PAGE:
- Associated Press - Sunday, January 24, 2016

LEXINGTON, Ky. (AP) - A cabinet secretary in Gov. Matt Bevin’s administration wants elected officials to rebid a multi-million-dollar workforce training grant.

The grant was awarded to the Bluegrass Area Development District in early January, the Lexington Herald-Leader (bit.ly/1Qmucik) reported.

State Education and Workforce Development Secretary Hal Heiner said in a recent letter that Bluegrass provided “incomplete and inaccurate” information to locally elected officials about its 2014 state auditor examination and investigations by two state agencies.

Bluegrass was one of three bidders for the federal grant that provides training for under-employed and unemployed workers in a 17-county region that includes Fayette County.

In addition to Heiner, one of the two other bidders also has raised questions about how the contract was awarded to the regional planning agency.

Community Action of Kentucky filed a challenge Wednesday to the awarding of the contract to Bluegrass. Community Action of Kentucky asked that Bluegrass be disqualified as a bidder because of conflicts of interest and Bluegrass’s prior poor audits.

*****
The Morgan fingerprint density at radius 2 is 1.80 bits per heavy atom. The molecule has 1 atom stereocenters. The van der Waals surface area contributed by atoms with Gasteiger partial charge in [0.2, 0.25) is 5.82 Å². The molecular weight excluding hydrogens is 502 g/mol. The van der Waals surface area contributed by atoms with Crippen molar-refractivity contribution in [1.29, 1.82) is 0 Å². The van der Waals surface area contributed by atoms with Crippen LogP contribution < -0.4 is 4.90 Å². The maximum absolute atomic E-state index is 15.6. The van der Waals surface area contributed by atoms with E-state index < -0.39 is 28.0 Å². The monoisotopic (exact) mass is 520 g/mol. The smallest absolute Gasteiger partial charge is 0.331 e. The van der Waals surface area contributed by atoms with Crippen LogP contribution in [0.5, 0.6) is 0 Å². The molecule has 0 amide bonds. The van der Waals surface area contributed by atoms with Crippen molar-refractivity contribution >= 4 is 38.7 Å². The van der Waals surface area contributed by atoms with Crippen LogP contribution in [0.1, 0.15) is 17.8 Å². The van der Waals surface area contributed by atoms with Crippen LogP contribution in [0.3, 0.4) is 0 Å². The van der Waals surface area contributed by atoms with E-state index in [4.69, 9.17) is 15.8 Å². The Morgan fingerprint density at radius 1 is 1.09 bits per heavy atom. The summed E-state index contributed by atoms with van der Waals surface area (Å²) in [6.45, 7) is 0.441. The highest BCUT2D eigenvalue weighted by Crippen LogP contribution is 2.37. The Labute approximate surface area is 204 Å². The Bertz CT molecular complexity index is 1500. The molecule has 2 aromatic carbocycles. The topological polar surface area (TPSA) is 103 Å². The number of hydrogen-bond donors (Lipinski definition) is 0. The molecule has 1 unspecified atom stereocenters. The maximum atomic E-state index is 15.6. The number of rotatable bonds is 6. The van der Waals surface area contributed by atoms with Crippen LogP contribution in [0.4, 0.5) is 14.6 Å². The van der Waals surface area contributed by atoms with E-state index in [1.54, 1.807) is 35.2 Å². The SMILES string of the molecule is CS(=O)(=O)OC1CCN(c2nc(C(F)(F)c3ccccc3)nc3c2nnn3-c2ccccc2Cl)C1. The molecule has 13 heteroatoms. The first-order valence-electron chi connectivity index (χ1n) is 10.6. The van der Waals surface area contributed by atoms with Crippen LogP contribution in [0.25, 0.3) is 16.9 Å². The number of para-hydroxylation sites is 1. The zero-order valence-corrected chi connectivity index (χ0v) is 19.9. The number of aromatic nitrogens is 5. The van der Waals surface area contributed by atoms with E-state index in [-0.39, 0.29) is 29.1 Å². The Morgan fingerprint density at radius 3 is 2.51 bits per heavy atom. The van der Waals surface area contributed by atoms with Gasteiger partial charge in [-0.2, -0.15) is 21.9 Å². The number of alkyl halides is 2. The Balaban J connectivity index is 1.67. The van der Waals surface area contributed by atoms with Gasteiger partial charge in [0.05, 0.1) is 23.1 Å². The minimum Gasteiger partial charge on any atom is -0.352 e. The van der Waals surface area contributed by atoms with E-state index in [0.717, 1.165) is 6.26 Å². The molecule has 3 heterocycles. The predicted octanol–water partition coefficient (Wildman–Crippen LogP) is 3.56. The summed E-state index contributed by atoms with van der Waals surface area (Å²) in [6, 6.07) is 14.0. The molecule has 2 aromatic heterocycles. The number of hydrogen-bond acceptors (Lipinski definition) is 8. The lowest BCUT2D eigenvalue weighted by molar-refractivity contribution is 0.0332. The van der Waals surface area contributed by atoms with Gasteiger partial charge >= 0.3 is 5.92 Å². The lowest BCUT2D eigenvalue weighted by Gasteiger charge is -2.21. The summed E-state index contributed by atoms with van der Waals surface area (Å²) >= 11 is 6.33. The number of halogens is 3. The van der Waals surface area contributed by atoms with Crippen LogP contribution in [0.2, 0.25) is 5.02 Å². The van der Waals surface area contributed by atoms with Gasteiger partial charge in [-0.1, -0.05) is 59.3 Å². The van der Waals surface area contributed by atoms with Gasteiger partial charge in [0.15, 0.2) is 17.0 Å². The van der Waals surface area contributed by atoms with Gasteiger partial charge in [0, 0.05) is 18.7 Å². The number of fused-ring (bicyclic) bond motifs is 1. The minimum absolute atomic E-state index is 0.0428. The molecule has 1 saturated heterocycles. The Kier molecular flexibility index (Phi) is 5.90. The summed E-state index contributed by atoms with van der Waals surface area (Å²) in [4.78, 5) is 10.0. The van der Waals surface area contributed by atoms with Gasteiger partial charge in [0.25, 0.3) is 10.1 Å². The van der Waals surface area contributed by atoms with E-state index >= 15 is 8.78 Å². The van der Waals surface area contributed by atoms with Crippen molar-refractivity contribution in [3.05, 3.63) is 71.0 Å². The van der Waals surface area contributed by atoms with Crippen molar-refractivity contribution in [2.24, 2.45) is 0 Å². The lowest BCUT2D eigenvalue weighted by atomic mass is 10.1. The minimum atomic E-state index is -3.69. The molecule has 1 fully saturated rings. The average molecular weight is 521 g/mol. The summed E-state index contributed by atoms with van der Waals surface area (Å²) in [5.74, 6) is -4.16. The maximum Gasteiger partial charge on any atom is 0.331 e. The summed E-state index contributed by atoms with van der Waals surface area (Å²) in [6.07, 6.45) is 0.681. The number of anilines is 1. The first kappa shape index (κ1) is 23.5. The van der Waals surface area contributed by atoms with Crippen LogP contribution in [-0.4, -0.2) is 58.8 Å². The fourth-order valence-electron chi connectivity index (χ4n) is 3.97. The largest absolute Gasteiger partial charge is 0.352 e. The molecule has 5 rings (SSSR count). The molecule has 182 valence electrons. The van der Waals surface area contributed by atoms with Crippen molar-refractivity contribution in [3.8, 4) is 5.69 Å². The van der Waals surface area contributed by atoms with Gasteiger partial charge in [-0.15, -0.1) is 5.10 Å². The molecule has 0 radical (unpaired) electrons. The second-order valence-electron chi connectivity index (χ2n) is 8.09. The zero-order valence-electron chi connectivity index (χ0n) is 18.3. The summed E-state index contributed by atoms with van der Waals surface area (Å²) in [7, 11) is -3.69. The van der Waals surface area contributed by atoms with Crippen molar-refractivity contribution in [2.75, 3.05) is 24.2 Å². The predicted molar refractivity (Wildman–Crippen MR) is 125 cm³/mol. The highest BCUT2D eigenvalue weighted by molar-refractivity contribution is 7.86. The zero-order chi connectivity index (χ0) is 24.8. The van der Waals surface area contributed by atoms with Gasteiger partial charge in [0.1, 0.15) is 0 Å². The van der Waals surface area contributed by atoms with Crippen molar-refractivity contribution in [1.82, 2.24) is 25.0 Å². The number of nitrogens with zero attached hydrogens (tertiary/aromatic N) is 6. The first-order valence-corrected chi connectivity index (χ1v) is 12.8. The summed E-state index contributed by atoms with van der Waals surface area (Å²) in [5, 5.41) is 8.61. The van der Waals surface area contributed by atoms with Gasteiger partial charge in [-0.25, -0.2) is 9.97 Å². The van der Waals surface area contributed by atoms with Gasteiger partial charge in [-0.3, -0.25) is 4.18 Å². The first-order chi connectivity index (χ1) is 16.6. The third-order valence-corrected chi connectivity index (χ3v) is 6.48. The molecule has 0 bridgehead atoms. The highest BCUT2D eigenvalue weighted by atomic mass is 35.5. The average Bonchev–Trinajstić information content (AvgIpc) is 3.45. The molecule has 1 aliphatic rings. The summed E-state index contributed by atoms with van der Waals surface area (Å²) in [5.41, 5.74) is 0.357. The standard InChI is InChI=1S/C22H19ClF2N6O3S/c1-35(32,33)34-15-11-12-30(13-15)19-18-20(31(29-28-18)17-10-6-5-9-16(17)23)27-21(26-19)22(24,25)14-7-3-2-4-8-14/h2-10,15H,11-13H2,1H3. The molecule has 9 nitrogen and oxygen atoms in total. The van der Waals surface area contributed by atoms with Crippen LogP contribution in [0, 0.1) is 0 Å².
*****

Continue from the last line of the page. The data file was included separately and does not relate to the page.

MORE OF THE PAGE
Bluegrass represented to those that scored the bid that all issues that were part of a 2014 examination by former State Auditor Adam Edelen have been corrected and resolved, the newspaper reported.

“The cabinet does not agree with this statement,” Heiner said in his letter. “The eight findings of the (examination) have not been resolved.”

The 2014 examination found the district’s relationship with the workforce board was rife with conflicts of interest.

After that audit, the state created a competitive bidding process to administer workforce grants. In addition, the education cabinet and the Kentucky Department of Aging and Independent Living conducted subsequent audits and found $2.8 million in questionable costs between 2010 and 2013.

Bluegrass executive director David Duttlinger said Bluegrass complied with requirements of the bid request and was not trying to hide anything to those that scored the bid. Duttlinger said only two outstanding issues from the state audit are still unresolved.

Heiner’s letter was sent to the co-chief elected officials - Mayor Jim Gray and Boyle County Judge Executive Harold McKinney. A group of 17 locally elected officials award the workforce contract.

McKinney and Gray said they would take Heiner’s letter under review.

A request for proposals to administer the grant said it involves $11.4 million to be distributed from Dec. 2015 to Sept. 30, 2017, but that figure also includes carry-over funds from 2014 and 2015. In its bid, Bluegrass said it expects to spend about $4.8 million of the grant in 2016.


Information from: Lexington Herald-Leader, https://www.kentucky.com

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